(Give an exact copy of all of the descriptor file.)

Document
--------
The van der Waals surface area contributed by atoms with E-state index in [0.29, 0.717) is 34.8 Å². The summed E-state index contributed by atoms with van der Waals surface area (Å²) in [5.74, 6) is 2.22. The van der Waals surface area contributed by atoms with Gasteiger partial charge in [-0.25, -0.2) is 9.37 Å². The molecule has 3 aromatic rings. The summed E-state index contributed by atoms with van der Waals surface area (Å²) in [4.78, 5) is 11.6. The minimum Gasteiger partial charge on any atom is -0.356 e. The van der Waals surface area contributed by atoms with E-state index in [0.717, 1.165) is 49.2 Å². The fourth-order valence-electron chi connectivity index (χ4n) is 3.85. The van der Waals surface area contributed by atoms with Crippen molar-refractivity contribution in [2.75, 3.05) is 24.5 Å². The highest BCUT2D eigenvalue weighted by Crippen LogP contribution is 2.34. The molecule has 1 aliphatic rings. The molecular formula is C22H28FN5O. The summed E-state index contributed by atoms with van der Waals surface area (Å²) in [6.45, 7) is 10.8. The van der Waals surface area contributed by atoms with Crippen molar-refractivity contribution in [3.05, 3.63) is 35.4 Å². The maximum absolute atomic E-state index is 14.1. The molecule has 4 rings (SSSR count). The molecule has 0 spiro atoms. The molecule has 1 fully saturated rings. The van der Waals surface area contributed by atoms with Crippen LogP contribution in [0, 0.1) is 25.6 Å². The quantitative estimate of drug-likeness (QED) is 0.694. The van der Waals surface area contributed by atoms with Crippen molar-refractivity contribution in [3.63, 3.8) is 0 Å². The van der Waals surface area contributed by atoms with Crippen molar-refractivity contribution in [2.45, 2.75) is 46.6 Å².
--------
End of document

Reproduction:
The van der Waals surface area contributed by atoms with E-state index in [0.29, 0.717) is 34.8 Å². The summed E-state index contributed by atoms with van der Waals surface area (Å²) in [5.74, 6) is 2.22. The van der Waals surface area contributed by atoms with Gasteiger partial charge in [-0.25, -0.2) is 9.37 Å². The molecule has 3 aromatic rings. The summed E-state index contributed by atoms with van der Waals surface area (Å²) in [4.78, 5) is 11.6. The minimum Gasteiger partial charge on any atom is -0.356 e. The van der Waals surface area contributed by atoms with E-state index in [0.717, 1.165) is 49.2 Å². The fourth-order valence-electron chi connectivity index (χ4n) is 3.85. The van der Waals surface area contributed by atoms with Crippen molar-refractivity contribution in [2.75, 3.05) is 24.5 Å². The highest BCUT2D eigenvalue weighted by Crippen LogP contribution is 2.34. The molecule has 1 aliphatic rings. The molecular formula is C22H28FN5O. The summed E-state index contributed by atoms with van der Waals surface area (Å²) in [6.45, 7) is 10.8. The van der Waals surface area contributed by atoms with Crippen molar-refractivity contribution in [3.05, 3.63) is 35.4 Å². The maximum absolute atomic E-state index is 14.1. The molecule has 4 rings (SSSR count). The molecule has 0 spiro atoms. The molecule has 1 fully saturated rings. The van der Waals surface area contributed by atoms with Crippen LogP contribution in [0, 0.1) is 25.6 Å². The quantitative estimate of drug-likeness (QED) is 0.694. The van der Waals surface area contributed by atoms with Crippen molar-refractivity contribution in [3.63, 3.8) is 0 Å². The van der Waals surface area contributed by atoms with Crippen molar-refractivity contribution in [2.45, 2.75) is 46.6 Å².